People generally aren’t too familiar with collateral mortgages, which allow individuals to borrow an amount of money that is higher than the value of their property and are often offered at great rates. But be careful, because there are several aspects to this product that must be fully understood.
Let’s say you borrow $150,000 to buy a house worth $300,000. That doesn’t necessarily mean that your financial institution must register a $150,000 loan. In fact, it can instead register a maximum amount guaranteed by the loan, as well as a maximum interest rate. This is what is referred to as a collateral mortgage.
So, the mortgage can reach an amount that is higher than the actual loan, up to the total value of the property. It can even surpass it and reach 125% or 150% of the home’s value.
With a collateral mortgage, your financial institution can easily increase your loan as needed. You could then decide to undergo major renovation work on your new house and request an additional sum of $50,000, for example.
Keeping the example of an initial $150,000 loan, you could decide to get a $50,000 mortgage loan as a second installment. Or, if the conditions allow it and after your file has been evaluated, you could get a single installment loan of $200,000. So, you could close the first $150,000 installment and get a new one where you obtain $50,000 directly.
Conversely, with a traditional mortgage, you would have to refinance. Without a subsidiary clause, you would have to go back to the notary, which would incur additional registration fees, in order to access the same equity on your property.
Having a guarantee on an amount that is than your loan makes things easier if you need financing later on. However, you need to be aware of certain particular aspects of collateral mortgages:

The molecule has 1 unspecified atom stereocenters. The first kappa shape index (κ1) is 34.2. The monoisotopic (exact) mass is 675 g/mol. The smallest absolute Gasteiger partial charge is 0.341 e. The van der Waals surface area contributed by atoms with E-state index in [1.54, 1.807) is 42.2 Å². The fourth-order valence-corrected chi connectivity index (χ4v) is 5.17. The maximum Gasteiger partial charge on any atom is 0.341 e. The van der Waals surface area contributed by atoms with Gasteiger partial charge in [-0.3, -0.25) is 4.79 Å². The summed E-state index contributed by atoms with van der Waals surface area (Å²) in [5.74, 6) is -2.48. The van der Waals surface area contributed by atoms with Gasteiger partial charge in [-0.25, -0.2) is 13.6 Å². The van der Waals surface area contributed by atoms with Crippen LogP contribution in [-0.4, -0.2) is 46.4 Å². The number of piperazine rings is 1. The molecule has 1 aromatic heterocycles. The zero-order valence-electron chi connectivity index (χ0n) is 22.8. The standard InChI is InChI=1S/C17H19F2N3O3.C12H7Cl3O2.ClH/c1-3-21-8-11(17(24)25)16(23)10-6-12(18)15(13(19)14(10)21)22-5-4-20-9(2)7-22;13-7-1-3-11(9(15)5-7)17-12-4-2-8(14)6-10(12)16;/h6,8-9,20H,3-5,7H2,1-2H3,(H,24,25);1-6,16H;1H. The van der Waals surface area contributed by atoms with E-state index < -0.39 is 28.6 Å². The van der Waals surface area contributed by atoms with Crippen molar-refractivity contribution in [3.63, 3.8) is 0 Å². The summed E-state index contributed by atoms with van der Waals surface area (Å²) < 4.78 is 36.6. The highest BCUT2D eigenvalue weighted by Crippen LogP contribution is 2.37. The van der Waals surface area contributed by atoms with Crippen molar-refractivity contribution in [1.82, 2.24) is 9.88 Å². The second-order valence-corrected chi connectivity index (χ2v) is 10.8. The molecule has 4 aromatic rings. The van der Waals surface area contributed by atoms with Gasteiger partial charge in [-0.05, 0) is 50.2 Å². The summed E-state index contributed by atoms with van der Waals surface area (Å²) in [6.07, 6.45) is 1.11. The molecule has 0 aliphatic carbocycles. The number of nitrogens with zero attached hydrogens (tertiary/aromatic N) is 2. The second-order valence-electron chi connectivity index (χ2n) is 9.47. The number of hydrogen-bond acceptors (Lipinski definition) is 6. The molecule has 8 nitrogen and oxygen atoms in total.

With a collateral mortgage, while your financial institution may be in a position to give you a home equity line of credit in addition to your loan, additional financing isn’t handed out automatically. For any new loan, you will have to be requalified as per the credit regulations in place.
Collateral mortgages are regulated under Canada’s Personal Property Security Act (PPSA) and cannot be registered or transferred.
If you decide to switch to another lender and remove your mortgage from the registry (this is called discharging a mortgage), then you must reimburse all debts guaranteed by the mortgage to the original lender. In such a case, you may have to seek out a specialized lawyer.
A collateral mortgage is particularly beneficial if your home ends up increasing in value over time. You will then be able to easily turn this value increase into significant financing for your personal projects.
A collateral mortgage is a flexible solution that you need to understand well if you want to benefit from it. Your advisor could help you make an informed decision when shopping for a mortgage loan.
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